If the boycotters are to disprove these charges of anti-Semitism, they should pass resolutions or issue statements condemning the 130,000 killed in Syria and the nine million rendered homeless there, the Iranian program of ICBMs and nuclear weapons in defiance of the world, the terrorists in the Gaza Strip hurling thousands of rockets against Israeli civilians, the Hizb’allah in Lebanon threatening terror.
When will the boycotters challenge Iran’s determination to develop nuclear weapon when 17 countries in the world have peaceful nuclear programs without enriching uranium or having heavy water facilities? When will they acknowledge that Israel is the state of the Jewish people, and its homeland as proclaimed in the Balfour Declaration, the British Mandate for Palestine, and the UN General Assembly Resolution of November 1947.
A second issue concerns the real intentions of the boycotters. Are they really interested in the welfare of Palestinians, or the solution of the territorial dispute between Israel and the Palestinians and thus eager to help forward a peace process?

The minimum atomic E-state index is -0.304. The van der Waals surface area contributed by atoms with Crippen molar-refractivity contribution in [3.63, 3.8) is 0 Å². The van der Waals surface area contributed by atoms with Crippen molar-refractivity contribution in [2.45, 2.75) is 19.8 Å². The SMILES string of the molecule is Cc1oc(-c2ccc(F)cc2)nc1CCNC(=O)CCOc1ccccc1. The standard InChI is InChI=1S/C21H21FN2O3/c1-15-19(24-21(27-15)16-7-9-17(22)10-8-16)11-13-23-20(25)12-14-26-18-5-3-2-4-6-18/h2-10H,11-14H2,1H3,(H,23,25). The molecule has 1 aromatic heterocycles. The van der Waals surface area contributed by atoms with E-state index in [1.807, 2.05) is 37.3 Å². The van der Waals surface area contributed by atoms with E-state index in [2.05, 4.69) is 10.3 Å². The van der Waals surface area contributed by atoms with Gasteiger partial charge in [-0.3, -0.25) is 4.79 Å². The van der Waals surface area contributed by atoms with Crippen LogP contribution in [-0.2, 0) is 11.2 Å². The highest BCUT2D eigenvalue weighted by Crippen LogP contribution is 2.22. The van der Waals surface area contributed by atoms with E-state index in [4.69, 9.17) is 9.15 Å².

The answer appears to be in the negative. Perhaps some of the boycotters may believe otherwise but the thrust of the boycott is to deny the legitimacy of the State of Israel and indeed to call for its elimination. That thrust is for the elimination of the state of the Jewish people, an objective reminiscent of the Holocaust that aimed at eliminating the Jewish people.
Moreover, the boycotters, people often on the political left, are in reality reactionaries. They make no proposals for reconciliation, but instead make the Palestinians less willing to enter into negotiations.
They ignore what British Prime Minister David Cameron in his speech to the Knesset on March 12, 2014 called “the poisonous ideology (Islamism) that fuels terrorism across the region and across the world.”
The boycotters are also wrong in thinking that their actions are accomplishing anything. The world recognizes that Israel is a start-up nation, a high-tech country, and that most countries are eager to do business with it to benefit from innovation and dynamic progress.
The call for boycott will do little to change this reality. The boycotters might spend their time more profitably in examining in an objective way the realities of the Middle East and helping solve the conflict that will guarantee the Jewish people the right to live in the land with which it has historical, legal, and physical ties.
Michael Curtis, a regular contributor to The Commentator, author of "Jews, Antisemitism, and the Middle East", is Distinguished Professor Emeritus in political science at Rutgers University. Curtis is the author of 30 books. This article has also been submitted to The American Thinker, an American outlet we highly recommend